Crude analysers in corrosion prevention
On-line salt-in-crude oil analysers and crude oil analysers are essential in protecting the CDU and other refinery process units from corrosion.
GREGORY SHAHNOVSKY, ARIEL KIGEL and RONNY MCMURRAY
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Today’s strategy in the refinery industry forces refineries to change their crude oil sources towards those crude oils that can give maximum profit from distillates and refinery products with the minimum cost being paid for raw materials.
Alongside that, refineries also have to take into consideration ever-changing crude oil prices and instabilities in oil producing countries and may be forced to change their crude oil sources at any time. This results in the need for flexibility by refineries to respond to the conditions that are required for processing different crude oils.
The presence of corrosive substances in crude oil, such as naphthenic acid, H2S and mineral salts, will result in increased corrosion in refinery units when changing between different types of crude oils, especially from sweet to sour and heavy crudes.
There are two types of corrosion properties existing in crude oils:
1. Direct corrosion properties which are caused by acidic molecules such as asphaltic acids and H2S, which in general is expressed by the total acid number (TAN) of a crude oil.
2. Indirect corrosion properties which are caused by non-acidic substances in crude oil, such as mineral salts.
Corrosion caused by crude oil primarily affects atmospheric tower overhead condenser tubes and reflux drums, atmospheric tower fractionation trays, the vacuum tower, overhead condenser tubes and jet ejector bodies, and heat exchangers.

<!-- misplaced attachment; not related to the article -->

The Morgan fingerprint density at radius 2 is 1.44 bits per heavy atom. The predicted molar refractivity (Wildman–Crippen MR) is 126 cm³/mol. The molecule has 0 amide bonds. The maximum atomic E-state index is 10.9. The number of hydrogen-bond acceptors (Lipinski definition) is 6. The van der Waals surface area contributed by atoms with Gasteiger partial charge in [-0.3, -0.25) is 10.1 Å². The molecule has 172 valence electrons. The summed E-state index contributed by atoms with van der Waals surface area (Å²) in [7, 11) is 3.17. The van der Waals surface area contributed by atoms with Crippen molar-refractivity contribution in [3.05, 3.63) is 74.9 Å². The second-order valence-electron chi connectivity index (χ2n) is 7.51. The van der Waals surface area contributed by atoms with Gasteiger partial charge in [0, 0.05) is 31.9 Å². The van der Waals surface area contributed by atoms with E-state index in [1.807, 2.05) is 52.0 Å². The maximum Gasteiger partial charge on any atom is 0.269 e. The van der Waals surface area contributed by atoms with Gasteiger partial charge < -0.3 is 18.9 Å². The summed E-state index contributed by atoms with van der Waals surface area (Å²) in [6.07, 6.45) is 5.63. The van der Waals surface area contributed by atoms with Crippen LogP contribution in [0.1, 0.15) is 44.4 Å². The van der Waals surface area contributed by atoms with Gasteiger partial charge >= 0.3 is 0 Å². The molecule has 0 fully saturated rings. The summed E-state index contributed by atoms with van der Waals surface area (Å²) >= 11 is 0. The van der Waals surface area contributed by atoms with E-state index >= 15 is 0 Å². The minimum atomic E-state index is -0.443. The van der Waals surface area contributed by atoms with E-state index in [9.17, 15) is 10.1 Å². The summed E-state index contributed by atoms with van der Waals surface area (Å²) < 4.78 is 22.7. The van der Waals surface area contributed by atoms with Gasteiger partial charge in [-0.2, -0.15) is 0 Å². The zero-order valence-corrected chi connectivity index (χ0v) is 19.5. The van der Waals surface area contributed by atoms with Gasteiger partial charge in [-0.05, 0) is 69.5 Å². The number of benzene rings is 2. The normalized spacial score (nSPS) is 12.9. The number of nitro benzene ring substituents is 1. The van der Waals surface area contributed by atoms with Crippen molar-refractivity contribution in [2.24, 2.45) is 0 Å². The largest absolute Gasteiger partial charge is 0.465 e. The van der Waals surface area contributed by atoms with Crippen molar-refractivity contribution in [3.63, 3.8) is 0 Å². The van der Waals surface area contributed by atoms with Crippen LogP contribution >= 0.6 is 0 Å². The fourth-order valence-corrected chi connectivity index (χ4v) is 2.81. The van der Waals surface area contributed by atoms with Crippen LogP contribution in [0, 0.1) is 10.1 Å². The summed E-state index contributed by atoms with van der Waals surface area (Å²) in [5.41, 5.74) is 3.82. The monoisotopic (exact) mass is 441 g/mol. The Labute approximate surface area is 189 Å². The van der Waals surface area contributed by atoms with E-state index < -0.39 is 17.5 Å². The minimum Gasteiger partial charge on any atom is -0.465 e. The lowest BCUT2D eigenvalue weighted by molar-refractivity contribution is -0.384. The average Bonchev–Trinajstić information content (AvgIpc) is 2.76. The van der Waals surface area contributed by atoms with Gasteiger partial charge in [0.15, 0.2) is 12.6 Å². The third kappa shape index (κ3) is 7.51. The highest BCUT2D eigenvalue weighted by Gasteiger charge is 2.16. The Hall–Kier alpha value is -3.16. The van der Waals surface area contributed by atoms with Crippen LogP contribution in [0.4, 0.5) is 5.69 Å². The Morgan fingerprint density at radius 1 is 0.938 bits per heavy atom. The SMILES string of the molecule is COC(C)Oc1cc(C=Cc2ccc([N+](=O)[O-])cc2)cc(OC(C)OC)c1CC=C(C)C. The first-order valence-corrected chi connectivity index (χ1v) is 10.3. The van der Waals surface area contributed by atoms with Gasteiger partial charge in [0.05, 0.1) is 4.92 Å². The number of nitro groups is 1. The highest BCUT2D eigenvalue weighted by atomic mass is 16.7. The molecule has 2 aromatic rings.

Various substances contribute to the direct corrosion properties of crude oils. Naphthenic acids cause aggravated equipment corrosion, especially at elevated temperatures between 200-400°C and when the TAN number is above 0.5 mg KOH/g of crude. A number of technologies have been explored to reduce the TAN value, for instance by removing naphthenic acids by chemical reactions, neutralisation with caustic, and so on. However, blending high TAN crudes with low TAN crudes is the most economical solution to reduce the content of naphthenic acid. H2S is highly corrosive too. Its removal requires the treatment of crude oil with scavenger chemicals.
Indirect corrosion is caused by the presence of mineral salts dissolved in an oil-water emulsion in crude oils. These salts do not directly corrode equipment but will lead to corrosive conditions during processing. About 70% of the salt content comprises sodium chloride, a relatively stable salt even at higher temperatures. Its impact is relatively mild compared to other salts such as calcium chloride (CaCl2) and magnesium chloride (MgCl2), which are also present in crude oil but are far less stable than sodium chloride. They easily decompose at lower temperatures and hydrolyse in the presence of moisture to form highly corrosive hydrochloric acid.
Magnesium chloride hydrolyses during preheating at about 120°C, while calcium chloride hydrolyses at 220°C, with the formation of hydrogen chloride (HCl) and precipitation of their relevant oxides:
MgCl2 + H2O → MgO + 2 HCl
CaCl2 + H2O → CaO + 2 HCl